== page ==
Isla Fisher stars as the afflicted in <em>Confessions of a Shopaholic</em>.

In the 19th century, romantic heroines died of consumption. In these days of global financial meltdown, consumption means something different altogether-and in the case of Confessions of a Shopaholic, it’s a condition that inspires far less sympathy.

Rebecca Bloomwood (Isla Fisher) is a journalist who’s maxed out her credit cards in order to indulge her taste for designer labels. As the bills pile up, she’s laid off from her job, but lands a new one as-of all things-a financial advice columnist. Her dreamy new editor, Luke Brandon (Hugh Dancy), thinks Rebecca’s straightforward style will help their stuffy magazine reach a whole new audience, but Rebecca’s focus is on getting a job at a prestigious fashion magazine-all the while evading the bill collector, humoring her best friend’s efforts to help her, and refusing to admit she has a problem with plastic.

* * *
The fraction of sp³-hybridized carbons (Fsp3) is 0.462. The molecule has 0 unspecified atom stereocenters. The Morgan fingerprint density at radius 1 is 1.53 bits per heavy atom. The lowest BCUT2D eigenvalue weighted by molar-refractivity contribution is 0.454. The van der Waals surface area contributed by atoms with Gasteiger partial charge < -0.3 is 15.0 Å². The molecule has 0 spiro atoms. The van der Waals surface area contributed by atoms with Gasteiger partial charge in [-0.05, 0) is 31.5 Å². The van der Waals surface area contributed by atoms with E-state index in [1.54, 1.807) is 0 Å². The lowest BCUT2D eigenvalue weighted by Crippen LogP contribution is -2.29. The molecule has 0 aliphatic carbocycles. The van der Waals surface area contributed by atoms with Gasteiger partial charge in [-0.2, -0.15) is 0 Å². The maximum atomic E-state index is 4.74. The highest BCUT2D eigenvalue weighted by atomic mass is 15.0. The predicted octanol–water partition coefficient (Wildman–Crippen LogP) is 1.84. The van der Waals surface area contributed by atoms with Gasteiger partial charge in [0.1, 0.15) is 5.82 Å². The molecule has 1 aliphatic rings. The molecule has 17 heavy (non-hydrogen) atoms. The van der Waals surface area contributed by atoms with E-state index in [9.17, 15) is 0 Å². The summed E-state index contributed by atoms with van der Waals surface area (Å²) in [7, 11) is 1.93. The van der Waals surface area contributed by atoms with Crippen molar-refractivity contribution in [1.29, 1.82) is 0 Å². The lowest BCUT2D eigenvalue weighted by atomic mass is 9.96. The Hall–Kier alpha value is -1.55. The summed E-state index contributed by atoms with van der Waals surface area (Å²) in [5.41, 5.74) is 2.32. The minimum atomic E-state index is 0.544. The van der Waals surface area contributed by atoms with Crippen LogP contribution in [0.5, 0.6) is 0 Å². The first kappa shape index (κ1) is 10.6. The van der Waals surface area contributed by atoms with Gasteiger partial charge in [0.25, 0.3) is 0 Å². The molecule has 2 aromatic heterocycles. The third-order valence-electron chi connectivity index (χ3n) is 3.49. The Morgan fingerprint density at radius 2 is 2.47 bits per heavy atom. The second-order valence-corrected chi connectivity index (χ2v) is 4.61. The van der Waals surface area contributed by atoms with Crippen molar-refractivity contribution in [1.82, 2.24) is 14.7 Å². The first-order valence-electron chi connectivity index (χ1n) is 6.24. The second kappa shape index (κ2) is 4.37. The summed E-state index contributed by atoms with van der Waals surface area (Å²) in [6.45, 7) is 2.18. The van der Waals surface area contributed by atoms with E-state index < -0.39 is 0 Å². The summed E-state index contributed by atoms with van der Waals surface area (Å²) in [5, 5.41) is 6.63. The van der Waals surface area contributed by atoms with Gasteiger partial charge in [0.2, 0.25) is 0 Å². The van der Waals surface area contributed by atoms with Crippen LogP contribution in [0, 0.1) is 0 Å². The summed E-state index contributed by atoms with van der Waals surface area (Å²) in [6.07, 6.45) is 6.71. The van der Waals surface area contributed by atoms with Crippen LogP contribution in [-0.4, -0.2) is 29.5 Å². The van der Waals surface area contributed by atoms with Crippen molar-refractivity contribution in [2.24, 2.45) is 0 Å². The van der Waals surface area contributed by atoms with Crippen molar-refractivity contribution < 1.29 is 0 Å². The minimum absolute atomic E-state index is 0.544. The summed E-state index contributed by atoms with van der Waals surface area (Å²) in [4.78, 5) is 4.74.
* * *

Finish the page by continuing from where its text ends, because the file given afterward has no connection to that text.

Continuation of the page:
Fisher infuses Rebecca with humor, spunk, and vulnerability, but even her valiant efforts can’t mask the character’s shallowness. Rebecca’s flashes of insight and hints at emotional pain are simply not credible, coming as they do from a character that’s not particularly smart or introspective. Although Dancy’s combination of sensitivity and masculinity are enough to make a grown woman swoon, Luke seems too intelligent and earnest to fall for Rebecca.

But the real problem with this film is not that it wastes the comedic talents of supporting cast members like John Lithgow and Joan Cusack, or that director P.J. Hogan’s signature use of music as a humorous device (Muriel’s Wedding, My Best Friend’s Wedding) is reduced to apt but brief usage of Amy Winehouse’s “Rehab” and an original Batman theme ringtone. No, Confessions’ main flaw is that we have seen almost all of its major plot lines before-with more clever writing and better developed characters-in the television series Sex and the City. At one point in Confessions, Rebecca realizes that the “cashmere gloves” she has just purchased are only 5 percent cashmere. It’s a perfect metaphor for the entire film, which is 95 percent synthetic and contains only trace amounts of Carrie Bradshaw.


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